Top 12 Ways To Beat The Freshman 15
Unlike the rumor that says your report card will be painted with straight A's if your roommate turns up DOA (RIP) or the one that vows you're allowed to leave lecture if your professor doesn't show up 10 minutes after the beginning bell, this one is real … really. Typical freshmen can expect to gain 15 pounds during their first year at college.
So? What's the big deal? Well, research has shown that males who remain within 10 pounds of their high school graduating weight significantly reduce their risk of suffering a heart attack. On average, those who shave off 5 to 10 percent their body weight can expect to their lower blood pressure and cholesterol levels. In turn, their risk of heart disease decreases while their life expectancy increases.
There are endless explanations for a freshman's newfound girth (extreme boredom, extra freedom, loneliness, convenience, stress, academic procrastination, lots of drinking, the munchies) but, regardless of the reason that may suit you, here is some information that will help you prevent the Freshman 15 from soon ballooning to the Senior 60:
1) Don't stockpile fatty snacks in your dorm room: if a craving kicks in, jog to the store.
2) Instead of Intro to Basket Weaving, enroll in an athletic class (badminton anyone?).
3) Use the school gym and play intramural sports. It's probably the last time you'll have free rein of such a nice facility.
4) Even if you drive to school, park off-campus and walk to class. Then take the stairs.
5) Make "bad" foods (those condensed, sugar coated, battered and fried) an exception... not a part of your daily diet.
6) Find other ways of relieving stress. Take a walk with a friend or organize a rowdy game of kickball. 20 to 30 minutes of exercise a day will increase your energy and alertness. And if you keep your heart rate at 80 percent of your max, you will burn fat for the following 24 hours. A leaner body burns calories more efficiently.
7) Muscle takes up less space than fat. If you are weight training, don't be overly concerned with body weight: remember, muscle outweighs fat.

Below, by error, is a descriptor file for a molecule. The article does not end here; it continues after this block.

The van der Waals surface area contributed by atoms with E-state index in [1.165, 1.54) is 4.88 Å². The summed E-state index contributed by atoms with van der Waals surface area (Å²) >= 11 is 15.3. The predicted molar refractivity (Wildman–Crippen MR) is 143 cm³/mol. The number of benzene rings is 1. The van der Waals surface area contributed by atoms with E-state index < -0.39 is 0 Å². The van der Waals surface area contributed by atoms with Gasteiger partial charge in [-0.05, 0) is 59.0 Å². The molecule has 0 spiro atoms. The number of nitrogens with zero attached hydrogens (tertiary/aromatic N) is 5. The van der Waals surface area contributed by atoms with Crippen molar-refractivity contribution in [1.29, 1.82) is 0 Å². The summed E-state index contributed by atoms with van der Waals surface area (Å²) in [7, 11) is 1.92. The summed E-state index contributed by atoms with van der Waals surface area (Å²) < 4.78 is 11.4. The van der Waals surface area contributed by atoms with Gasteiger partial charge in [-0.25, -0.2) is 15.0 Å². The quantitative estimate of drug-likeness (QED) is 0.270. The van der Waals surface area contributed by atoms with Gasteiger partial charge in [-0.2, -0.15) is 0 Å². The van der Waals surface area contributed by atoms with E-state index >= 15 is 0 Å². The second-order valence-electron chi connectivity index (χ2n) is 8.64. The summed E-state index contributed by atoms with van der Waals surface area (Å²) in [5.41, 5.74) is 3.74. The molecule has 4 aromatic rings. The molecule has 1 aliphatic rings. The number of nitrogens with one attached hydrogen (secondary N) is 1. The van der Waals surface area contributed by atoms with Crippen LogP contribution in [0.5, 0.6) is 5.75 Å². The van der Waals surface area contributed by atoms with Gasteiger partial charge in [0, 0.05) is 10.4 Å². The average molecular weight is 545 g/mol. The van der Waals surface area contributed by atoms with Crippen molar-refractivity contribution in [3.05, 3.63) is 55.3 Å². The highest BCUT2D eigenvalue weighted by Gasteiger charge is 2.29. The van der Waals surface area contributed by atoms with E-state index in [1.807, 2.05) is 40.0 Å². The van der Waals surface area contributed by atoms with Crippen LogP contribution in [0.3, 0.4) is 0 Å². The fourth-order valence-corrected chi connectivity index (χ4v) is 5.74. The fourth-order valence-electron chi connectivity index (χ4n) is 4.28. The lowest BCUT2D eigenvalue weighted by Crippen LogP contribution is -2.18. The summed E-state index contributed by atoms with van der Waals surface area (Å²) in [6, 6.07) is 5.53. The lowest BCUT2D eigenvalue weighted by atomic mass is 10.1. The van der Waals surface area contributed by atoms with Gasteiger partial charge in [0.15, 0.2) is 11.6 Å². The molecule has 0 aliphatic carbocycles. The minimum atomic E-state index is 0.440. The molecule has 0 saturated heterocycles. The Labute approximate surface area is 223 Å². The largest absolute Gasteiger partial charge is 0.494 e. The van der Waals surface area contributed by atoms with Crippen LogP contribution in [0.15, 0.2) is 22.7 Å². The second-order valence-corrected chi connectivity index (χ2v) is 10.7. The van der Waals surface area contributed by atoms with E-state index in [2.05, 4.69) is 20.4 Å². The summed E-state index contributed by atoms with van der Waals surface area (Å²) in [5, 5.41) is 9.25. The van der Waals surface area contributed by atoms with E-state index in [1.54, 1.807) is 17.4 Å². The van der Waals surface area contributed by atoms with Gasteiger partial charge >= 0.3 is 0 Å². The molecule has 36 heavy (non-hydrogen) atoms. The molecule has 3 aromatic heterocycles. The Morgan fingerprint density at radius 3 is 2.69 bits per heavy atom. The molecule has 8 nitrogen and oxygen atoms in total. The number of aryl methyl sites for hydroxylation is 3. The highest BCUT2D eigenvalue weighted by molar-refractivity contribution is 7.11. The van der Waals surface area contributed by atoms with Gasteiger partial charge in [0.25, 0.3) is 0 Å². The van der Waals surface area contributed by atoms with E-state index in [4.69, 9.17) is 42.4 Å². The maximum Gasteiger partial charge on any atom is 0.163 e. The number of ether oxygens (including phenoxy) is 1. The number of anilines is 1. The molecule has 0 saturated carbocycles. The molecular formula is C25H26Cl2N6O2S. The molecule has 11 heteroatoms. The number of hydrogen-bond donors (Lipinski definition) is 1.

8) "Failing to plan is planning to fail:" make an appointment with the school's nutritionist to create a personalized plan. For example, students at Columbia University can make an appointment a registered dietician, who will help them develop an exercise program and diet regimen that fits their specific lifestyle and schedule.
9) Eat a low-fat diet where fat calories equal less than 33 percent of your total intake. The average man should not eat more than 60 grams of fat per day; the average woman should not eat more than 50 grams of fat per day.
10) Lots of nonfat snacks = major calories, but don't be afraid to eat a little bit of fat: it will fill you up and can actually be good for you!
11) Listen to your stomach and only eat when hungry. Instead of three mammoth meals, eat more meals with smaller portions and try to avoid eating after 10 p.m.
12) Dance, especially if drinking. This will help burn alcohol's empty calories.
The four food groups to avoid:
1) Polysyllabics: anything containing ingredients your little brother couldn't pronounce.
2) Saturated fats. Typically, these are animal extracts and will maintain their shape at room temperature. Conversely, unsaturated fats (usually those from plants and vegetables) are liquids at room temperature and can actually promote health and well-being.
3) Fried foods (again, make them the occasional exception to the rule).
4) Olestra. Sure, it tastes good, but you may want to think twice about a food that will make you run the risk of "anal seepage."
Take some precautions now and avoid waddling around like a partially deflated beach ball for the rest of your life!
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